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  • Osteoarthritis (OA) is a common degenerative process affecting the neck.  Degeneration can affect the discs and joints, resulting in reduced disc height, increased bone growth, and sometimes the formation of osteophytes.

  • In severe cases, the space in which the nerves and spinal cord pass can become encroached, resulting in nerve compression or stenosis.


Signs and symptoms

  • Pain in the neck (worse in the morning, in cold weather, before it rains, and after exercise

  • Reduced neck range of movement

  • Aggravated by neck extension, and at the extreme range of neck movements

  • Limited ability to carry out normal preferred activities

  • Possible referred pain to the shoulders, shoulder blades, and down arm

  • Possible sensory disturbances such as pins and needles or numbness

  • Eased with heat and lying down




  • Age related degeneration increased by:

  • Weak deep neck flexor, lower trapezius and other relevant muscles
  • Increased lordosis of neck (chin poking position)
  • Forward head posture
  • Protracted or rounded shoulders
  • History of postural neck pain
  • Long standing incorrect work station set up (computer, chair, table)
  • Activities involving repetition, or sustained postures
  • History of hypomobile vertebrae and joints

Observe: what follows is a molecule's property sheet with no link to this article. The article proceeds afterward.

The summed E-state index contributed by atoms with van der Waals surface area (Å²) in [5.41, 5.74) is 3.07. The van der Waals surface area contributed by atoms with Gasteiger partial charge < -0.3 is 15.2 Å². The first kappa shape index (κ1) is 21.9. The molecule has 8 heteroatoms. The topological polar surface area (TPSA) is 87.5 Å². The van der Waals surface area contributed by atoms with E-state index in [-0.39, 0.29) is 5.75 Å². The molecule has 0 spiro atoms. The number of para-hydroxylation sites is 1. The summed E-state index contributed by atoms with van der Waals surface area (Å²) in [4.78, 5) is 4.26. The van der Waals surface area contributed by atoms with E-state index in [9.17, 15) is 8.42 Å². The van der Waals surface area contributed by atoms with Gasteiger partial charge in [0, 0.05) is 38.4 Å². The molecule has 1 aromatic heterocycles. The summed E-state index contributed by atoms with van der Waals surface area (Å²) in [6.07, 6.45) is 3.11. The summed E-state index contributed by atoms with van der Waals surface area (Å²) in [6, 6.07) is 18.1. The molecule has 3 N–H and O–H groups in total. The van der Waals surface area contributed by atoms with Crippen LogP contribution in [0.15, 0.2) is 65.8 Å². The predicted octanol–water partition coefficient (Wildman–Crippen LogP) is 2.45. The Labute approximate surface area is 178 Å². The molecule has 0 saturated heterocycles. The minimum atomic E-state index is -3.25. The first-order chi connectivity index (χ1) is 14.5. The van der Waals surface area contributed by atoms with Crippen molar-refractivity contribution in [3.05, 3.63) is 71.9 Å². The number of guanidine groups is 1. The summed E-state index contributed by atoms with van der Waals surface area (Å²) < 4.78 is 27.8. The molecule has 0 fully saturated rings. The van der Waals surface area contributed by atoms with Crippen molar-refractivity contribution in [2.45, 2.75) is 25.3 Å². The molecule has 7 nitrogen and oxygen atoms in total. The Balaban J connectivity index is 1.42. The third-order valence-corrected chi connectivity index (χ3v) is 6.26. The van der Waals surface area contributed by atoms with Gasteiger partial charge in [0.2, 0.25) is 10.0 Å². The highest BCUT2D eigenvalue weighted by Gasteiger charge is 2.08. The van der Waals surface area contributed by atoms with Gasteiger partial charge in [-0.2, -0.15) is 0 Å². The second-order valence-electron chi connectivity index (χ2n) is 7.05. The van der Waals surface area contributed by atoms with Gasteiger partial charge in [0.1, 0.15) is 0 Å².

• Keep your neck moving (pain free range)

  • Reduce high impact exercise, but maintain flexibility and strength

  • Use heat and rest to reduce pain

  • See your pharmacist for advice on joint supplements

  • Seek assessment of your neck by your physiotherapist

  • Consider requesting an x-ray referral from your GP for confirmation of diagniosis

  • Conservative management should be enough to manage mild to moderate arthritis

  • Once pain becomes constant and severe, and life activities are significantly impeded then specialist intervention may be required

  • Assess your neck to confirm if OA is likely
  • Refer for an investigation (x-ray) if necessary
  • Prescribe an individual specific exercise program to gain as much range as possible
  • Address any biomechanical contributing factors
  • Correct any muscular weaknesses or imbalances


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